Wednesday 20 December 1995
– United States of America
Tower Air Flight 41, a domestic scheduled passenger flight from New York-John F. Kennedy International Airport (JFK/KJFK), New York, to Miami International Airport (MIA/KMIA), Florida, operated with a Boeing 747-136, registration N605FF, veered off the runway after a rejected takeoff at New York-John F. Kennedy International Airport (JFK/KJFK), New York, USA.
The airplane, MSN 20271/172, aged 24 at the time, was damaged beyond repair. It was the 25th loss of a Boeing 747. There were no fatalities among the 468 occupants.
Flight 41, bound for Miami was pushed back from the gate at 10:36. At 11:00 de-icing procedures were started at 11:00, using both Type I and Type II fluids. The crew received clearance for runway 04L at 11:16 and started to taxi slowly towards the assigned runway. The aircraft was stopped on the taxiway to clear the engines of any ice by increasing power to 45% N1 for 10 seconds. The aircraft continued and the flight was cleared to taxi in position and hold at 11:32 and got takeoff clearance at 11:36.
The takeoff was normal, until shortly before 80 knots. The aircraft started to move to the left; corrections by the crew were ineffective. The captain then aborted the takeoff by retarding power levers to idle and by applying maximum braking. He didn’t use reverse thrust, because of the slow speed, long runway and the possibility that it could worsen directional control. At 2100 feet past the threshold, the 747 departed the left side of the runway. The aircraft finally struck a transformer, causing the no,4 engine to separate. The Boeing came to rest at 4800 feet past the threshold and 600 feet to the left of the runway centreline with the nosegear collapsed.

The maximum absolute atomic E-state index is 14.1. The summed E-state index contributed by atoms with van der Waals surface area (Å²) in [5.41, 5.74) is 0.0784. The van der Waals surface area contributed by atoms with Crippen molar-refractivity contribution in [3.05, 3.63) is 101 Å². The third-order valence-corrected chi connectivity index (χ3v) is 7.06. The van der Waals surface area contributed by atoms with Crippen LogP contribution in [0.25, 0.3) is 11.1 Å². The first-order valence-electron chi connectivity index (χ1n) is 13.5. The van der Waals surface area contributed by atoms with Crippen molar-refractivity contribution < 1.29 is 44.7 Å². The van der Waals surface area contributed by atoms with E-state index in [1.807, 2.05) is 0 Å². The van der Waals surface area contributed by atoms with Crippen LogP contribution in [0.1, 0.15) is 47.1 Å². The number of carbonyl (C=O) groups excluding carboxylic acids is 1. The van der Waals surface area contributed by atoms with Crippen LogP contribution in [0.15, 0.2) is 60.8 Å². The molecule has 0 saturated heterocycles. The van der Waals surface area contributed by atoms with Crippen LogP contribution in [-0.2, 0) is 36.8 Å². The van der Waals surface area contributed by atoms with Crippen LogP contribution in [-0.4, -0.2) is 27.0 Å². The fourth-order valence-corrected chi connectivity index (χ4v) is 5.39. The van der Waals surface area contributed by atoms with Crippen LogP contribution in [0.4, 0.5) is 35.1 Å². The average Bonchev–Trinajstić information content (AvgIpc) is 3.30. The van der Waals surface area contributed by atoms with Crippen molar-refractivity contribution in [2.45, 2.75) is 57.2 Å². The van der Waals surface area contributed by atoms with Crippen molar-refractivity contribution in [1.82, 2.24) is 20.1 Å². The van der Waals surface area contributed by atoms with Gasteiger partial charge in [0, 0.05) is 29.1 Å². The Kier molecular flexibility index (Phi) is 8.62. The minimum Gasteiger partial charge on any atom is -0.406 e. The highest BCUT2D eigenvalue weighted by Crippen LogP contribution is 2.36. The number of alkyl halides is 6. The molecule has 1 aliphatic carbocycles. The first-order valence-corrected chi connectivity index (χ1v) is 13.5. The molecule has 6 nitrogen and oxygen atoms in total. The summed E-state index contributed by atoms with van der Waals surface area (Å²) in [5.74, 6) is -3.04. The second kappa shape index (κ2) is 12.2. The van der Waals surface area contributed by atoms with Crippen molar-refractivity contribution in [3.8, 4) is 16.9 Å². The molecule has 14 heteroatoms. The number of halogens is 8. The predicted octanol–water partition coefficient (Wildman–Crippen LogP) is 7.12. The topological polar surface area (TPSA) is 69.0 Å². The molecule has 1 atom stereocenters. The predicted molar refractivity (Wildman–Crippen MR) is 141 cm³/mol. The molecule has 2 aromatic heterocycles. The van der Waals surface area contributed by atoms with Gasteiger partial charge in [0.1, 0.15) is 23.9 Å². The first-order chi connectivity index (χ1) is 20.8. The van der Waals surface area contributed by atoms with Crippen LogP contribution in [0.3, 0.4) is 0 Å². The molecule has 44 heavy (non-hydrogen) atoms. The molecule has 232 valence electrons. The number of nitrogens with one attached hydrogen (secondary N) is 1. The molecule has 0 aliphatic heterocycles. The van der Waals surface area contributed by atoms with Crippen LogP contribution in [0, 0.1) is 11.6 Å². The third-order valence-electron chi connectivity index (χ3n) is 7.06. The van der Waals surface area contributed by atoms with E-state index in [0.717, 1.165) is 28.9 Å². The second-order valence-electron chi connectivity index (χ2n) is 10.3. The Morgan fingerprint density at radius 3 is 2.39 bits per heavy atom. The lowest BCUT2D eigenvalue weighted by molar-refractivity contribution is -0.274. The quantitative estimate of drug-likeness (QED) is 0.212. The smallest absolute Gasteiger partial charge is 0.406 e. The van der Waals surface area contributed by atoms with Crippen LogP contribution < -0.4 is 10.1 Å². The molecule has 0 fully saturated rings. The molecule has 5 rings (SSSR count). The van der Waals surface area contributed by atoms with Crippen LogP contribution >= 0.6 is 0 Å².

– Cause: “The captain’s failure to reject the takeoff in a timely manner when excessive nose wheel steering tiller inputs resulted in a loss of directional control on a slippery runway. Inadequate Boeing 747 slippery runway operating procedures developed by Tower Air, Inc., and the Boeing Commercial Airplane Group and the inadequate fidelity of Boeing 747 flight training simulators for slippery runway operations contributed to the cause of this accident.
The captain’s reapplication of forward thrust before the airplane departed the left side of the runway contributed to the severity of the runway excursion and damage to the airplane.”